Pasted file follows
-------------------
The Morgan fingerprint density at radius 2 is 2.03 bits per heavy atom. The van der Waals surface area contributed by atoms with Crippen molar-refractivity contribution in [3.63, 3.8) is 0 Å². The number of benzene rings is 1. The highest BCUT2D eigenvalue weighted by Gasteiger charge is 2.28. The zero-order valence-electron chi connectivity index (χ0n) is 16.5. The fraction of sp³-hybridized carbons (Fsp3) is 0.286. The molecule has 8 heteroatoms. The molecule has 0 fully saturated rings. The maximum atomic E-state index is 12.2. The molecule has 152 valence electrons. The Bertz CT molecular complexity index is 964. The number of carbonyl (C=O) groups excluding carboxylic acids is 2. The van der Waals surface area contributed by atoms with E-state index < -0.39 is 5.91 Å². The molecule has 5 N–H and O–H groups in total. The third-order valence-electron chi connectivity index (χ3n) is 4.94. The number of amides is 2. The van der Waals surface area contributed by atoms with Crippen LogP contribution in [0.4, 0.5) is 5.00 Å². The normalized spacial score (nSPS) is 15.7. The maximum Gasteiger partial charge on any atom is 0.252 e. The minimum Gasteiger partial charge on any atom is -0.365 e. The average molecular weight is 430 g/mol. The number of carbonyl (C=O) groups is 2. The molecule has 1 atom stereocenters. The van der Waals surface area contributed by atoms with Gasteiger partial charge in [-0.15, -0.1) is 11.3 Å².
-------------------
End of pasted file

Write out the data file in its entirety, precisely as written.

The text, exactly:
The Morgan fingerprint density at radius 2 is 2.03 bits per heavy atom. The van der Waals surface area contributed by atoms with Crippen molar-refractivity contribution in [3.63, 3.8) is 0 Å². The number of benzene rings is 1. The highest BCUT2D eigenvalue weighted by Gasteiger charge is 2.28. The zero-order valence-electron chi connectivity index (χ0n) is 16.5. The fraction of sp³-hybridized carbons (Fsp3) is 0.286. The molecule has 8 heteroatoms. The molecule has 0 fully saturated rings. The maximum atomic E-state index is 12.2. The molecule has 152 valence electrons. The Bertz CT molecular complexity index is 964. The number of carbonyl (C=O) groups excluding carboxylic acids is 2. The van der Waals surface area contributed by atoms with E-state index < -0.39 is 5.91 Å². The molecule has 5 N–H and O–H groups in total. The third-order valence-electron chi connectivity index (χ3n) is 4.94. The number of amides is 2. The van der Waals surface area contributed by atoms with Crippen LogP contribution in [0.4, 0.5) is 5.00 Å². The normalized spacial score (nSPS) is 15.7. The maximum Gasteiger partial charge on any atom is 0.252 e. The minimum Gasteiger partial charge on any atom is -0.365 e. The average molecular weight is 430 g/mol. The number of carbonyl (C=O) groups is 2. The molecule has 1 atom stereocenters. The van der Waals surface area contributed by atoms with Gasteiger partial charge in [-0.15, -0.1) is 11.3 Å².